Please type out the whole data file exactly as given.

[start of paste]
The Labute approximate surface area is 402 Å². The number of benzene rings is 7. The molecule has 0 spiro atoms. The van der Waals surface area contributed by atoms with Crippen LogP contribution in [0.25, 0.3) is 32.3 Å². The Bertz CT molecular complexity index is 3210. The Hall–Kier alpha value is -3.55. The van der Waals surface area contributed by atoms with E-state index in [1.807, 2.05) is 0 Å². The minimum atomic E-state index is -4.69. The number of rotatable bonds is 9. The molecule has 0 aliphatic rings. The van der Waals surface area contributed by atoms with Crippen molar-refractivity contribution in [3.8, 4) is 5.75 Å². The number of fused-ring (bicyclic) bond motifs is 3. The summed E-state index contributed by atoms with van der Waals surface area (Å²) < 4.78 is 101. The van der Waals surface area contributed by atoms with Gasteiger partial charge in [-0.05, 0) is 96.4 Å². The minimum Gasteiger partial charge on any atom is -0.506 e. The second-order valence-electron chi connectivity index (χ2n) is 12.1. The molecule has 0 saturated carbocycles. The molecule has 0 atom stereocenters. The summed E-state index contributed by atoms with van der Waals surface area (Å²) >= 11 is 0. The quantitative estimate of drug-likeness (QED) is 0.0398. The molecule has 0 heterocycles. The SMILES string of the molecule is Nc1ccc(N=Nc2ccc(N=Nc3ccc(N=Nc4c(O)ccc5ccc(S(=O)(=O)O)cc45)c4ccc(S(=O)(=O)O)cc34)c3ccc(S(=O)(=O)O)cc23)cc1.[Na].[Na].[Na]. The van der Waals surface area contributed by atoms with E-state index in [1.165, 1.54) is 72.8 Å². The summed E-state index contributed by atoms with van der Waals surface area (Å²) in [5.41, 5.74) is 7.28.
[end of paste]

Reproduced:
The Labute approximate surface area is 402 Å². The number of benzene rings is 7. The molecule has 0 spiro atoms. The van der Waals surface area contributed by atoms with Crippen LogP contribution in [0.25, 0.3) is 32.3 Å². The Bertz CT molecular complexity index is 3210. The Hall–Kier alpha value is -3.55. The van der Waals surface area contributed by atoms with E-state index in [1.807, 2.05) is 0 Å². The minimum atomic E-state index is -4.69. The number of rotatable bonds is 9. The molecule has 0 aliphatic rings. The van der Waals surface area contributed by atoms with Crippen molar-refractivity contribution in [3.8, 4) is 5.75 Å². The number of fused-ring (bicyclic) bond motifs is 3. The summed E-state index contributed by atoms with van der Waals surface area (Å²) < 4.78 is 101. The van der Waals surface area contributed by atoms with Gasteiger partial charge in [-0.05, 0) is 96.4 Å². The minimum Gasteiger partial charge on any atom is -0.506 e. The second-order valence-electron chi connectivity index (χ2n) is 12.1. The molecule has 0 saturated carbocycles. The molecule has 0 atom stereocenters. The summed E-state index contributed by atoms with van der Waals surface area (Å²) >= 11 is 0. The quantitative estimate of drug-likeness (QED) is 0.0398. The molecule has 0 heterocycles. The SMILES string of the molecule is Nc1ccc(N=Nc2ccc(N=Nc3ccc(N=Nc4c(O)ccc5ccc(S(=O)(=O)O)cc45)c4ccc(S(=O)(=O)O)cc34)c3ccc(S(=O)(=O)O)cc23)cc1.[Na].[Na].[Na]. The van der Waals surface area contributed by atoms with E-state index in [1.165, 1.54) is 72.8 Å². The summed E-state index contributed by atoms with van der Waals surface area (Å²) in [5.41, 5.74) is 7.28.